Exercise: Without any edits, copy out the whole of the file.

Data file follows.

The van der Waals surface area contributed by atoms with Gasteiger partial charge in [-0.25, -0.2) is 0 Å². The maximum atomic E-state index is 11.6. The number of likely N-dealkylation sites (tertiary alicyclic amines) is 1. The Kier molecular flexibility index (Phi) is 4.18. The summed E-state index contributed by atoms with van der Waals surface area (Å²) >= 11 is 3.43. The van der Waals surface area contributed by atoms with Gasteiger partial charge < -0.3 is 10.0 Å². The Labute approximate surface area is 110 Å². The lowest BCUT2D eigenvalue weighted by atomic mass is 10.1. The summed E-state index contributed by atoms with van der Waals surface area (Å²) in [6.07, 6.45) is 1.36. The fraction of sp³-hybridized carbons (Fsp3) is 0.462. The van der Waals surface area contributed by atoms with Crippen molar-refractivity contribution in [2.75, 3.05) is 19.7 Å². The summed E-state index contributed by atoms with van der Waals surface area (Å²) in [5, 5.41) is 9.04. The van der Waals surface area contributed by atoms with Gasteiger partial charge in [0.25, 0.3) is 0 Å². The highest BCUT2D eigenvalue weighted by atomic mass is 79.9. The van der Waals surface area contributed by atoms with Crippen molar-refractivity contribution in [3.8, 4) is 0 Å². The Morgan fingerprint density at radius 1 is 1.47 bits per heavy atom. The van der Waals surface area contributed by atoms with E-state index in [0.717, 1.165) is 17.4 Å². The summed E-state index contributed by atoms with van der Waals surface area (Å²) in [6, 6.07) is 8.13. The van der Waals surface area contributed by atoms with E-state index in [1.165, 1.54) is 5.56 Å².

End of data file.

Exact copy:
The van der Waals surface area contributed by atoms with Gasteiger partial charge in [-0.25, -0.2) is 0 Å². The maximum atomic E-state index is 11.6. The number of likely N-dealkylation sites (tertiary alicyclic amines) is 1. The Kier molecular flexibility index (Phi) is 4.18. The summed E-state index contributed by atoms with van der Waals surface area (Å²) >= 11 is 3.43. The van der Waals surface area contributed by atoms with Gasteiger partial charge < -0.3 is 10.0 Å². The Labute approximate surface area is 110 Å². The lowest BCUT2D eigenvalue weighted by atomic mass is 10.1. The summed E-state index contributed by atoms with van der Waals surface area (Å²) in [6.07, 6.45) is 1.36. The fraction of sp³-hybridized carbons (Fsp3) is 0.462. The van der Waals surface area contributed by atoms with Crippen molar-refractivity contribution in [2.75, 3.05) is 19.7 Å². The summed E-state index contributed by atoms with van der Waals surface area (Å²) in [5, 5.41) is 9.04. The van der Waals surface area contributed by atoms with Gasteiger partial charge in [0.25, 0.3) is 0 Å². The highest BCUT2D eigenvalue weighted by atomic mass is 79.9. The van der Waals surface area contributed by atoms with Crippen molar-refractivity contribution in [3.8, 4) is 0 Å². The Morgan fingerprint density at radius 1 is 1.47 bits per heavy atom. The van der Waals surface area contributed by atoms with E-state index in [0.717, 1.165) is 17.4 Å². The summed E-state index contributed by atoms with van der Waals surface area (Å²) in [6, 6.07) is 8.13. The van der Waals surface area contributed by atoms with E-state index in [1.165, 1.54) is 5.56 Å².